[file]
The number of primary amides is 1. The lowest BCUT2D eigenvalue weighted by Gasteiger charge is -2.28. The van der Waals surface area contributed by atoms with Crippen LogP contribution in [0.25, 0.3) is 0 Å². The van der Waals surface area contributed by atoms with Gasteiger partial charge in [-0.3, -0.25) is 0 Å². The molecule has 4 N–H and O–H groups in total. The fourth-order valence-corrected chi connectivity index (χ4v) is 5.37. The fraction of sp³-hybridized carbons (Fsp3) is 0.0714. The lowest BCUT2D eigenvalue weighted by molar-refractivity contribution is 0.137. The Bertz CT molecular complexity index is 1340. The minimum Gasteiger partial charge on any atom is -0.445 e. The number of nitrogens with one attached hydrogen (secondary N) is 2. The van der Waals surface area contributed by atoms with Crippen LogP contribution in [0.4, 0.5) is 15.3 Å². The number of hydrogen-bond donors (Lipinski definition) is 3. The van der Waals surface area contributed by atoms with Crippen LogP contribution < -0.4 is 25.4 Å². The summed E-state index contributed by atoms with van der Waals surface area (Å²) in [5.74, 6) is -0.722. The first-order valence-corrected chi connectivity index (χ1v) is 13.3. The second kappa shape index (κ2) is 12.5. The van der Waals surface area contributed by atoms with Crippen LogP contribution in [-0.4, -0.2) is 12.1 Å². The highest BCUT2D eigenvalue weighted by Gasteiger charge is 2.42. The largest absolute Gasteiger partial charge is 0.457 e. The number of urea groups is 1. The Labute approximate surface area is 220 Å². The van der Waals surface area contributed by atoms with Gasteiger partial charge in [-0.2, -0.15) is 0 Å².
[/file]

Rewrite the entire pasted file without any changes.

The number of primary amides is 1. The lowest BCUT2D eigenvalue weighted by Gasteiger charge is -2.28. The van der Waals surface area contributed by atoms with Crippen LogP contribution in [0.25, 0.3) is 0 Å². The van der Waals surface area contributed by atoms with Gasteiger partial charge in [-0.3, -0.25) is 0 Å². The molecule has 4 N–H and O–H groups in total. The fourth-order valence-corrected chi connectivity index (χ4v) is 5.37. The fraction of sp³-hybridized carbons (Fsp3) is 0.0714. The lowest BCUT2D eigenvalue weighted by molar-refractivity contribution is 0.137. The Bertz CT molecular complexity index is 1340. The minimum Gasteiger partial charge on any atom is -0.445 e. The number of nitrogens with one attached hydrogen (secondary N) is 2. The van der Waals surface area contributed by atoms with Crippen LogP contribution in [0.4, 0.5) is 15.3 Å². The number of hydrogen-bond donors (Lipinski definition) is 3. The van der Waals surface area contributed by atoms with Crippen LogP contribution < -0.4 is 25.4 Å². The summed E-state index contributed by atoms with van der Waals surface area (Å²) in [5.74, 6) is -0.722. The first-order valence-corrected chi connectivity index (χ1v) is 13.3. The second kappa shape index (κ2) is 12.5. The van der Waals surface area contributed by atoms with Crippen LogP contribution in [-0.4, -0.2) is 12.1 Å². The highest BCUT2D eigenvalue weighted by Gasteiger charge is 2.42. The largest absolute Gasteiger partial charge is 0.457 e. The number of urea groups is 1. The Labute approximate surface area is 220 Å². The van der Waals surface area contributed by atoms with Gasteiger partial charge in [-0.2, -0.15) is 0 Å².